# Verify $\sec(2x) = (\sec^2(x))/(2-(\sec^2(x))$

Again, can someone give me just a hint as to how to start this identity verification? I've tried subbing in the all 3 cos double angle identities to the left side, but it keeps ending up back at the start.

$$\sec(2x) = \frac{\sec^2(x)}{2-\sec^2(x)}$$

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First, $\sec 2x=\frac{1}{\cos 2x}$. Write $1$ as $\cos^2 x +\sin ^2 x$ and $\cos 2x$ as $\cos^2 x-\sin^2x$. Then $$\sec 2x=\frac{\cos^2 x+\sin^2x}{\cos^2 x-\sin^2x}.$$ Next, divide top and bottom (of the right hand side) by $\cos^2x$ and use the fact that $1+\tan ^2x =\sec^2x$.

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You are then familiar with the identity $$\cos(2x)=2\cos^2(x)-1.$$

From this we obtain $$\frac{1}{\cos(2x)}=\frac{1}{2\cos^2(x)-1}.$$

By the definition of $\sec$, we have then $$\sec(2x)=\frac{1}{2\cos^2(x)-1}.$$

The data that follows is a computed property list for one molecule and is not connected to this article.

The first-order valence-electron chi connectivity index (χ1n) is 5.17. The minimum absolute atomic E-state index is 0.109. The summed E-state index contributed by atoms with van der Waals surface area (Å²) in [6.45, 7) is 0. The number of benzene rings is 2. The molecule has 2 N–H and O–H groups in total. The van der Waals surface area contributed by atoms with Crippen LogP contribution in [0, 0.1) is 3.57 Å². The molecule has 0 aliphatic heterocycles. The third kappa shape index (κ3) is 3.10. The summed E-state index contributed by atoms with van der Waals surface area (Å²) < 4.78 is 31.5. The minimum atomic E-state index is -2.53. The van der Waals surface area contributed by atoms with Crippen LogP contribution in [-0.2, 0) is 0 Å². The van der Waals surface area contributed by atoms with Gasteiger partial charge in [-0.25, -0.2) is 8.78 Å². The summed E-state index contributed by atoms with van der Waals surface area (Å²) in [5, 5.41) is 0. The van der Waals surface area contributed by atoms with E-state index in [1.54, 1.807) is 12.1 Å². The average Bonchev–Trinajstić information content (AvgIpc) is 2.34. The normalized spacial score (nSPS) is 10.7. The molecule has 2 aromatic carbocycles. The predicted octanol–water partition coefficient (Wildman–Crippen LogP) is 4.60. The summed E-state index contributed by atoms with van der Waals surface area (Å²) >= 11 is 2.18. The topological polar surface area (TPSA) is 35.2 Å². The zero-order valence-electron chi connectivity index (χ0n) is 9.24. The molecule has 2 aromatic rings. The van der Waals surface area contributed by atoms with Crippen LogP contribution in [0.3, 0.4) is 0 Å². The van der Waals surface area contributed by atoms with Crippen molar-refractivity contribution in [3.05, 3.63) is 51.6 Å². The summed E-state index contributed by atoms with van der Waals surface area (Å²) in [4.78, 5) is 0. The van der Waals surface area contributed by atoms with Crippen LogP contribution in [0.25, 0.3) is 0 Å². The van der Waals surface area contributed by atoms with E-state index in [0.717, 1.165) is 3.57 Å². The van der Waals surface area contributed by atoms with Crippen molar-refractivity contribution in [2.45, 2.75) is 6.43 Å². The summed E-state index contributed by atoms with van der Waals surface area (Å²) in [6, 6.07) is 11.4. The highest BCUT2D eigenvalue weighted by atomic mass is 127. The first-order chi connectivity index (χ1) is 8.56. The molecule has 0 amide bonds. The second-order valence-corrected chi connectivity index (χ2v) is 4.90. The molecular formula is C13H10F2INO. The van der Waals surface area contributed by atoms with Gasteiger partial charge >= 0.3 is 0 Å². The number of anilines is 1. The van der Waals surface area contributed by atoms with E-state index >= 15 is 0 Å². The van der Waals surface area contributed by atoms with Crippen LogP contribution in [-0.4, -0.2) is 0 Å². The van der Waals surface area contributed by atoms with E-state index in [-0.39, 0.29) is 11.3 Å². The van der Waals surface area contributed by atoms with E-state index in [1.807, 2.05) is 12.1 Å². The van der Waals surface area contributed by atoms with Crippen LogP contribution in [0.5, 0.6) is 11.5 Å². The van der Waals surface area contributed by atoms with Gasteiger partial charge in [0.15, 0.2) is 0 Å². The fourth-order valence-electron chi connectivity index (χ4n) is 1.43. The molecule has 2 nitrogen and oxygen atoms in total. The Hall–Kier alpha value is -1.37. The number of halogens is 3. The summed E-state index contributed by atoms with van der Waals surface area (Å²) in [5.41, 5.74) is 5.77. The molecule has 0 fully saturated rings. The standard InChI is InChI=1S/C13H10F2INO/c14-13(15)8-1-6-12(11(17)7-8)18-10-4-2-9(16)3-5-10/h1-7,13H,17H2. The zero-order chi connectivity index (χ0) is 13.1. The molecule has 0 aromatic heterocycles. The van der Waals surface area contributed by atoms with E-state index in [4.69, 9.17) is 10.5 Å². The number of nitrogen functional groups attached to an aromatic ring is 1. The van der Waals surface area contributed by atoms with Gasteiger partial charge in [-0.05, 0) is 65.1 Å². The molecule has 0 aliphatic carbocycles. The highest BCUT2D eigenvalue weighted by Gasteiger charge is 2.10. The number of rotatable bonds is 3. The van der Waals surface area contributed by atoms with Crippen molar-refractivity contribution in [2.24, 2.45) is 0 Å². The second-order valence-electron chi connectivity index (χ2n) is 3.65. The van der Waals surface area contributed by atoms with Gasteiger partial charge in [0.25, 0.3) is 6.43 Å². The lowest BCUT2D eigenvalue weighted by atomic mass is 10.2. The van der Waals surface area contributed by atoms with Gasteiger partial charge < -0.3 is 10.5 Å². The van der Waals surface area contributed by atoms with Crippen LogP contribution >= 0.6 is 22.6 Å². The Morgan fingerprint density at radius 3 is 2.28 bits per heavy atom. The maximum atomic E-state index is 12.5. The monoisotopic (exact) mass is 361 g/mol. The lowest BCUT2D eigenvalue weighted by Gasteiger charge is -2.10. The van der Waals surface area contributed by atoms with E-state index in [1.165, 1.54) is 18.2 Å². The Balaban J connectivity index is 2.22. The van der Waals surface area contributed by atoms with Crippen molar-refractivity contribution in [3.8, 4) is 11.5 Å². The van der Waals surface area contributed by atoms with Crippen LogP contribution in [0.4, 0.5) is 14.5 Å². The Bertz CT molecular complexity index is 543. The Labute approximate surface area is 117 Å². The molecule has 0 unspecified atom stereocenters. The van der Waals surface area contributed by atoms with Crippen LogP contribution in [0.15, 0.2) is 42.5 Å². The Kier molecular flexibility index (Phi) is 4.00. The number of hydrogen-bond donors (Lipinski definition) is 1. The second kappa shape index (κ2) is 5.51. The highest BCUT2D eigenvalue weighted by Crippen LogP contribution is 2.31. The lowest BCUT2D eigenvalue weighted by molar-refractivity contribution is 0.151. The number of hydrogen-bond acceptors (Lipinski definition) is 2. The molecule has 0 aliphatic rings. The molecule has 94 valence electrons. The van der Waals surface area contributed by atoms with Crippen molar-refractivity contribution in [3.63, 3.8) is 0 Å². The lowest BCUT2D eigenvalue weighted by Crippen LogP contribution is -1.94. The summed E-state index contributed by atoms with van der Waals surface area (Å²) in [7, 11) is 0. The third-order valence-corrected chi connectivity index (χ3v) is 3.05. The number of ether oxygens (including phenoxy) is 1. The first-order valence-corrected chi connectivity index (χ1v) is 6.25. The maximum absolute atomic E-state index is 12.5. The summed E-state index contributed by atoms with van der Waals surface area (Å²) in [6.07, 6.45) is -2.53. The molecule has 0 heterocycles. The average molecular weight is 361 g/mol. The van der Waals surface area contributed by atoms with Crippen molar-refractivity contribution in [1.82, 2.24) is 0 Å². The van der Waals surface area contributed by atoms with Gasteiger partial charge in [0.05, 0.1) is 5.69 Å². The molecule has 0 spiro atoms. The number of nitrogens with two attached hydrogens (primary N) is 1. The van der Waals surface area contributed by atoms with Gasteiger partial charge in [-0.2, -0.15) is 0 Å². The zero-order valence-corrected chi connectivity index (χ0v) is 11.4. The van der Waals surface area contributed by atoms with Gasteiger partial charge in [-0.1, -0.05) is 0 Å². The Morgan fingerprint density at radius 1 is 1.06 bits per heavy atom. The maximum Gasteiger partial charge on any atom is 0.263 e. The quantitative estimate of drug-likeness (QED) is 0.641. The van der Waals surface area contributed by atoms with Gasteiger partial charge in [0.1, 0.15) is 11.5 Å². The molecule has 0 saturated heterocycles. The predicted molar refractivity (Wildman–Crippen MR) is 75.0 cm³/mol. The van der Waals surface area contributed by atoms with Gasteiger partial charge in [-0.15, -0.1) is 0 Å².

Now on the right-hand side, divide top and bottom by $\cos^2(x)$.

When we divide $1$ by $\cos^2(x)$, we get $\sec^2(x)$.

When we divide $2\cos^2(x)-1$ by $\cos^2(x)$, we get $2-\sec^2(x)$. That completes the solution.

Comment: I think of the "three identities" as a single identity, which you can manipulate using $\sin^2x+\cos^2 x$ into various equivalent forms.

But thinking about the three identities that you have seen for $\cos(2x)$, let's see which one should be our first pick to manipulate. The $2$ in the given right-hand side suggests that it should be one of the identities that involves a $2$ somwhere. And since your given right-hand side involves only a close relative of $\cos x$, I would choose $\cos(2x)=2\cos^2(x)$ for manipulation.

The manipulation can be done in various ways, but probably should use $\sec u=1/\cos(u)$.

So for example, we can first write $2\cos^2 x -1$ as $\dfrac{2}{\sec^2 x}-1$, and rewrite that as $\dfrac{2-\sec^2(x)}{\sec^2(x)}$.

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Note that $$\sec(2x) = \frac{1}{\cos(2x)}$$ and $$\cos(2x) = \frac{1- \tan^{2}x}{1+ \tan^{2}x}$$

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